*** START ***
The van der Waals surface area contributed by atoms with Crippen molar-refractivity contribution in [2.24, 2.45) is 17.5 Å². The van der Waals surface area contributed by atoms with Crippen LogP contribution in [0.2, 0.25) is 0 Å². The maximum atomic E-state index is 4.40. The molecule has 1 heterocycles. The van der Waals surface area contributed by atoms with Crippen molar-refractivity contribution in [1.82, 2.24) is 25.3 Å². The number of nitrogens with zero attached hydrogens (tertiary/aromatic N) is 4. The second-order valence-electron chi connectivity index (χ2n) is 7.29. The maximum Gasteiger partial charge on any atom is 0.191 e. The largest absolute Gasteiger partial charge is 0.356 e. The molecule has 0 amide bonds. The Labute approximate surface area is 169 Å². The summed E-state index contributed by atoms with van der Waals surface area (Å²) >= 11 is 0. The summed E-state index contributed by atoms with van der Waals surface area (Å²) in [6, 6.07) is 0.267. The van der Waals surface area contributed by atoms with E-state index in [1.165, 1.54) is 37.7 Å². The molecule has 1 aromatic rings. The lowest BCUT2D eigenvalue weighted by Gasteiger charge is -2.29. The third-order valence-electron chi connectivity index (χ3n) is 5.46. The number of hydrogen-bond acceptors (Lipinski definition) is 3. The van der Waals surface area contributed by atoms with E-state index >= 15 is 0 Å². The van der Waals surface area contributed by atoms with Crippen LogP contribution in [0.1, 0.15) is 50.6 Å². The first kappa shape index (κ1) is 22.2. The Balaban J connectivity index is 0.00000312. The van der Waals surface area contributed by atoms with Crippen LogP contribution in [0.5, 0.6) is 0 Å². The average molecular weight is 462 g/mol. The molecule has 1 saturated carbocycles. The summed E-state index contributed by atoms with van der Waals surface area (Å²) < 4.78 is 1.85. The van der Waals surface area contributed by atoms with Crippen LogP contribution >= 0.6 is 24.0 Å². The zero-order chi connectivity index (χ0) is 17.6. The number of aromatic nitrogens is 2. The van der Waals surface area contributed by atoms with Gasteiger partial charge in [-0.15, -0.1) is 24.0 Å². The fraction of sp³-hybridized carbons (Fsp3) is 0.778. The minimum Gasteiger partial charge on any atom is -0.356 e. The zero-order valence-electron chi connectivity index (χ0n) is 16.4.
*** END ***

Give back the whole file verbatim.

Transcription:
The van der Waals surface area contributed by atoms with Crippen molar-refractivity contribution in [2.24, 2.45) is 17.5 Å². The van der Waals surface area contributed by atoms with Crippen LogP contribution in [0.2, 0.25) is 0 Å². The maximum atomic E-state index is 4.40. The molecule has 1 heterocycles. The van der Waals surface area contributed by atoms with Crippen molar-refractivity contribution in [1.82, 2.24) is 25.3 Å². The number of nitrogens with zero attached hydrogens (tertiary/aromatic N) is 4. The second-order valence-electron chi connectivity index (χ2n) is 7.29. The maximum Gasteiger partial charge on any atom is 0.191 e. The largest absolute Gasteiger partial charge is 0.356 e. The molecule has 0 amide bonds. The Labute approximate surface area is 169 Å². The summed E-state index contributed by atoms with van der Waals surface area (Å²) >= 11 is 0. The summed E-state index contributed by atoms with van der Waals surface area (Å²) in [6, 6.07) is 0.267. The van der Waals surface area contributed by atoms with E-state index in [1.165, 1.54) is 37.7 Å². The molecule has 1 aromatic rings. The lowest BCUT2D eigenvalue weighted by Gasteiger charge is -2.29. The third-order valence-electron chi connectivity index (χ3n) is 5.46. The number of hydrogen-bond acceptors (Lipinski definition) is 3. The van der Waals surface area contributed by atoms with E-state index >= 15 is 0 Å². The van der Waals surface area contributed by atoms with Crippen LogP contribution in [0.1, 0.15) is 50.6 Å². The first kappa shape index (κ1) is 22.2. The Balaban J connectivity index is 0.00000312. The van der Waals surface area contributed by atoms with Crippen LogP contribution in [0.5, 0.6) is 0 Å². The average molecular weight is 462 g/mol. The molecule has 1 saturated carbocycles. The summed E-state index contributed by atoms with van der Waals surface area (Å²) < 4.78 is 1.85. The van der Waals surface area contributed by atoms with Crippen LogP contribution >= 0.6 is 24.0 Å². The zero-order chi connectivity index (χ0) is 17.6. The number of aromatic nitrogens is 2. The van der Waals surface area contributed by atoms with Gasteiger partial charge in [-0.15, -0.1) is 24.0 Å². The fraction of sp³-hybridized carbons (Fsp3) is 0.778. The minimum Gasteiger partial charge on any atom is -0.356 e. The zero-order valence-electron chi connectivity index (χ0n) is 16.4.